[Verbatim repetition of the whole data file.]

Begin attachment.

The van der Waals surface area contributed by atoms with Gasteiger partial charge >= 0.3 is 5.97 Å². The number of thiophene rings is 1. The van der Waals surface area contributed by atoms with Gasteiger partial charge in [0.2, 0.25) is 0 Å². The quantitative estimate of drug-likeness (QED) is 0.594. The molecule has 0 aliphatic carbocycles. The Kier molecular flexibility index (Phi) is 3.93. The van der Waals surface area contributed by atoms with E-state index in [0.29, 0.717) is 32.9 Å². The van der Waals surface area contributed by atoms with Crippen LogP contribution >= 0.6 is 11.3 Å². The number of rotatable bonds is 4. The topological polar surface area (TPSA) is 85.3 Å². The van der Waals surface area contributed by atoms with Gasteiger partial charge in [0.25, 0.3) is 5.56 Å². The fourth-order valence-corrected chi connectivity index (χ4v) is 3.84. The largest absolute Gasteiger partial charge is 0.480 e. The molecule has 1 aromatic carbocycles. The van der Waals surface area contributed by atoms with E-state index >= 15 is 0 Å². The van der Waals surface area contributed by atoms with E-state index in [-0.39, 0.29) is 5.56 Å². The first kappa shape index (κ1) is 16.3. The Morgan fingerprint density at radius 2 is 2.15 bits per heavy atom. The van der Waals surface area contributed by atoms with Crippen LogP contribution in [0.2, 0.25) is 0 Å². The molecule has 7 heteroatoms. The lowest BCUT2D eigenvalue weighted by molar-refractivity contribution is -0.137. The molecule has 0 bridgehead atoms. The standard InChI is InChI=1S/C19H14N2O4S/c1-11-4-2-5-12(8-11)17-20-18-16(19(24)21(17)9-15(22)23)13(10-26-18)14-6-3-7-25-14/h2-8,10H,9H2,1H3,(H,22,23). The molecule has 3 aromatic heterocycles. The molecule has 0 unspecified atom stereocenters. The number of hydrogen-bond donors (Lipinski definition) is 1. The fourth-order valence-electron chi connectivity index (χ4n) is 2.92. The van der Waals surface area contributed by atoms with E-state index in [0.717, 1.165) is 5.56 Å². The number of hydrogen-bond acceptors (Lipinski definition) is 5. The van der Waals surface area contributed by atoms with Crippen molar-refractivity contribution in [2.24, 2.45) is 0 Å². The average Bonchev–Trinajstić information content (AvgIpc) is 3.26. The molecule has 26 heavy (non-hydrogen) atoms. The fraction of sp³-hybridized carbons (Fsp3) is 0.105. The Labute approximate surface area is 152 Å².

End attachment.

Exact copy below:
The van der Waals surface area contributed by atoms with Gasteiger partial charge >= 0.3 is 5.97 Å². The number of thiophene rings is 1. The van der Waals surface area contributed by atoms with Gasteiger partial charge in [0.2, 0.25) is 0 Å². The quantitative estimate of drug-likeness (QED) is 0.594. The molecule has 0 aliphatic carbocycles. The Kier molecular flexibility index (Phi) is 3.93. The van der Waals surface area contributed by atoms with E-state index in [0.29, 0.717) is 32.9 Å². The van der Waals surface area contributed by atoms with Crippen LogP contribution >= 0.6 is 11.3 Å². The number of rotatable bonds is 4. The topological polar surface area (TPSA) is 85.3 Å². The van der Waals surface area contributed by atoms with Gasteiger partial charge in [0.25, 0.3) is 5.56 Å². The fourth-order valence-corrected chi connectivity index (χ4v) is 3.84. The largest absolute Gasteiger partial charge is 0.480 e. The molecule has 1 aromatic carbocycles. The van der Waals surface area contributed by atoms with E-state index >= 15 is 0 Å². The van der Waals surface area contributed by atoms with E-state index in [-0.39, 0.29) is 5.56 Å². The first kappa shape index (κ1) is 16.3. The Morgan fingerprint density at radius 2 is 2.15 bits per heavy atom. The van der Waals surface area contributed by atoms with Crippen LogP contribution in [0.2, 0.25) is 0 Å². The molecule has 7 heteroatoms. The lowest BCUT2D eigenvalue weighted by molar-refractivity contribution is -0.137. The molecule has 0 bridgehead atoms. The standard InChI is InChI=1S/C19H14N2O4S/c1-11-4-2-5-12(8-11)17-20-18-16(19(24)21(17)9-15(22)23)13(10-26-18)14-6-3-7-25-14/h2-8,10H,9H2,1H3,(H,22,23). The molecule has 3 aromatic heterocycles. The molecule has 0 unspecified atom stereocenters. The number of hydrogen-bond donors (Lipinski definition) is 1. The fourth-order valence-electron chi connectivity index (χ4n) is 2.92. The van der Waals surface area contributed by atoms with E-state index in [0.717, 1.165) is 5.56 Å². The number of hydrogen-bond acceptors (Lipinski definition) is 5. The van der Waals surface area contributed by atoms with Crippen molar-refractivity contribution in [2.24, 2.45) is 0 Å². The average Bonchev–Trinajstić information content (AvgIpc) is 3.26. The molecule has 26 heavy (non-hydrogen) atoms. The fraction of sp³-hybridized carbons (Fsp3) is 0.105. The Labute approximate surface area is 152 Å².